So, for each pint, I remember starting out with a little more Polyflora than I needed, but I wanted to be sure.  I think I used one capsule per cup of milk and found that it was unnecessary.  Maybe one capsule per pint?  I'd rather use a little too much than too little and have it not set up.  You might want to do a smaller batch just to get a feel for it and come up with your yogurt starter.  Because after you get one successful batch, you just use your own yogurt to start successive batches.  I used 1 Tb of my yogurt per pint to make the next batch.  

You can continue using just your own yogurt until, and if, you notice that the yogurt is not as thick as it used to be.  Then, add in a little Polyflora along with your yogurt starter the next time.  I usually did that after 4 or 5 batches, just to keep the microorganisms healthy and strong.
Posted by: deblynn3, Thursday, March 20, 2014, 4:59pm; Reply: 41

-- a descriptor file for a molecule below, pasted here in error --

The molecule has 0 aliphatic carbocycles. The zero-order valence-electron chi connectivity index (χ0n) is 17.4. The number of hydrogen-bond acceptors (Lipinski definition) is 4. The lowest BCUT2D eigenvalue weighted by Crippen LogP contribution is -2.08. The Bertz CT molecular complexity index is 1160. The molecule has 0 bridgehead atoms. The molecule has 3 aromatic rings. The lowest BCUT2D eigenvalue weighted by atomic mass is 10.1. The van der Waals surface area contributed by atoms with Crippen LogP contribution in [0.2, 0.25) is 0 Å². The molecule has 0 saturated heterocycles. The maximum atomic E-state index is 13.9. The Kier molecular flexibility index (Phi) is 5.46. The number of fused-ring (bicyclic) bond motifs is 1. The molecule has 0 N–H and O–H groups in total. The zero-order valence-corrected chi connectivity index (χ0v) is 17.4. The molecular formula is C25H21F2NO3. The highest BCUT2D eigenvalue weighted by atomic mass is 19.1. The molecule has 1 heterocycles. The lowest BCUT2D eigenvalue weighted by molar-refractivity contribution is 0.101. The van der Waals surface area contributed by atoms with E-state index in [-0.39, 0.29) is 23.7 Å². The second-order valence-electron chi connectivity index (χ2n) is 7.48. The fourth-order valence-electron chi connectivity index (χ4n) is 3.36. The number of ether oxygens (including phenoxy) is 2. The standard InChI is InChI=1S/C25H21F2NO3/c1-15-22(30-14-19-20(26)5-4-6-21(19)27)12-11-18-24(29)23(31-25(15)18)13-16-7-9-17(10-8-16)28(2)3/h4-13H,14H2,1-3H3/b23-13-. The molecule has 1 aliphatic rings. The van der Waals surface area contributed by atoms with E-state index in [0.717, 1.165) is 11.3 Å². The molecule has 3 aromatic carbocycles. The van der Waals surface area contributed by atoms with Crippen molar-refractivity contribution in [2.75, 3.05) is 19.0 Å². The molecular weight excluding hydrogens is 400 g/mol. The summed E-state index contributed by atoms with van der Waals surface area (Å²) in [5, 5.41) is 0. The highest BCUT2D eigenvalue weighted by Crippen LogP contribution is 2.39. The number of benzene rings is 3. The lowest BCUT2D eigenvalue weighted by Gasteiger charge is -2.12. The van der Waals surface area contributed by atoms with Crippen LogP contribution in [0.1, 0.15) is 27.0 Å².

Quoted from Victoria


It can be almost like luck to be able to come out with a successful yogurt made from raw milk.  This is because heat has not been used to kill bacteria in the milk.  This doesn't mean that the bacteria would necessarily be unhealthy for people to consume, but the bacteria might compete with the yogurt cultures.  This is very common and can result in weakening the yogurt strain.  Often, the yogurt will not even 'set up'.

I purchase raw goat's milk from a local farmer and bring the milk to a quick boil.  The resulting yogurt is consistently perfectly and provides a strong starter for future batches.

The original starter is Dr. D's Polyflora!  :)


I did the same with fresh raw cow's milk year ago, did well
Posted by: deblynn3, Thursday, March 20, 2014, 5:02pm; Reply: 42
wonder how the polyflora would work on a nut milk?
Posted by: Chloe, Thursday, March 20, 2014, 5:29pm; Reply: 43
Quoted from deblynn3
wonder how the polyflora would work on a nut milk?


I had the same thoughts but would want to first try soy milk...

The commercial brand almond yogurt, Anande is a little watery which is why I never liked it.